Toying with a worthy SF homeless program

Care Not Cash has been The City’s keystone homeless transition program since 2004 and by any standard a success. It did not take every homeless person off the streets and put them into decent permanent housing, but it has delivered housing for 3,540 at the rate of about 30 per month.

In seven years, the number of homeless receiving County Adult Assistance payments has been reduced 85 percent — from 2,334 down to 360. San Francisco general-assistance recipients get $422 a month, but with Care Not Cash it decreases to $59.

This saves The City at least $1.44 million per year and probably much more, because it makes San Francisco less of a magnet for homeless from lower-paying neighbor counties. If San Francisco’s homeless caseload grew back to what it was before Care Not Cash, costs would rise by some $9 million. This funding would have to be taken away from other homeless services, leaving only about $3.26 million.

So naturally, since Care Not Cash does such a good job, it is under attack. Five supervisors — Ross Mirkarimi, John Avalos, David Campos and Eric Mar plus swing-vote Jane Kim — suddenly put a measure on the November ballot to eliminate shelter beds as a qualified benefit in the program.

This would effectively overturn Care Not Cash. Available homeless funding would flow back into $422 assistance grants. More homeless would arrive from throughout the Bay Area and have an incentive to collect more money by remaining on the streets.

The five supervisors backing this Fair Shelter Initiative claim the referendum is needed for more equality in The City’s shelters. They argue that the current system prioritizes Care Not Cash recipients and prevents other categories of homeless people — including seniors, veterans and the disabled — from having shelter beds.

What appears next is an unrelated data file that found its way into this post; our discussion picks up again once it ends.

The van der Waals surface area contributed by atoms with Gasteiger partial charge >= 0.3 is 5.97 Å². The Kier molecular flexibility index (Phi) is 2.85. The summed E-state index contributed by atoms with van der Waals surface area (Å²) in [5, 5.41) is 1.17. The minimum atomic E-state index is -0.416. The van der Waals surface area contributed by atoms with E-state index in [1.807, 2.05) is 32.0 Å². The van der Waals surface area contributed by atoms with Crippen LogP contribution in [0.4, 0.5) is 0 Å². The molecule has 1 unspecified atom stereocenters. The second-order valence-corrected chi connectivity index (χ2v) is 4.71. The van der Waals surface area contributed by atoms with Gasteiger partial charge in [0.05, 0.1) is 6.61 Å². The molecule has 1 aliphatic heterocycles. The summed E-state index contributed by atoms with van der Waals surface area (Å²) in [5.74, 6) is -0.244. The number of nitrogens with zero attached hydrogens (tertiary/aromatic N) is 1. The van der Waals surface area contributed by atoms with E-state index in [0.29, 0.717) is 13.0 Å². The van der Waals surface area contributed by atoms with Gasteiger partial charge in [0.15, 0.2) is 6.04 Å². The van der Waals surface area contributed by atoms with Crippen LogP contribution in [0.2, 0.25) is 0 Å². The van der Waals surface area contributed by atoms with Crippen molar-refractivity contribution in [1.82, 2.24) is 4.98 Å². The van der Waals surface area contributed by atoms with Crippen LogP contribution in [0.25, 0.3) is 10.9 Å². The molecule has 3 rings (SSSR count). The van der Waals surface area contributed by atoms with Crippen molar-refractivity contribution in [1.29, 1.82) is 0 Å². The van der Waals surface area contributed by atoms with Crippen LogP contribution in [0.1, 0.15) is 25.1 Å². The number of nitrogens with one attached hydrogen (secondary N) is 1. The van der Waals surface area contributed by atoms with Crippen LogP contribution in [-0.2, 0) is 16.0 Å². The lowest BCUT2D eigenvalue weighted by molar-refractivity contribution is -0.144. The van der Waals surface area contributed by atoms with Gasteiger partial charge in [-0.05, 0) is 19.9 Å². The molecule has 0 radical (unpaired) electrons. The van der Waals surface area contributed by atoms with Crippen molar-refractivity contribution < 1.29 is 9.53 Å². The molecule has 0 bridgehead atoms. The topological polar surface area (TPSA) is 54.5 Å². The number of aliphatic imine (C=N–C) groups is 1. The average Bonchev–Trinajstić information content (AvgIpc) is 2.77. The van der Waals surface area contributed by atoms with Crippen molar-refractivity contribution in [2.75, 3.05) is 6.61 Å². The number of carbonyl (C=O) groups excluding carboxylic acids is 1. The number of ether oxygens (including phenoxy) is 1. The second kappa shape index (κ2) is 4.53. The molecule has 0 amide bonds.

This argument is blatant nonsense. An average of 100 shelter beds stay vacant each night. Care Not Cash clients have 345 beds reserved, 30 percent of the 1,134 single-adult shelter beds. But these reservations are not held past 4:30 p.m., so nobody is being turned away for lack of shelter beds.

When former Mayor Gavin Newsom spearheaded Care Not Cash in 2004, San Francisco’s professional homeless advocates howled in protest. It is not yet known who else might be behind the five supervisors’ surprise attack, but it wouldn’t be surprising to discover that the old homeless coalition was involved.

As San Francisco Examiner columnist Ken Garcia pointed out Thursday, the reason this measure was “snuck onto the November ballot … without any discussion” was to evade “public outrage.” This newspaper has full confidence The City’s voters will see through the bogus claims and soundly reject a highly suspect initiative that would destroy the proven successes of Care Not Cash.

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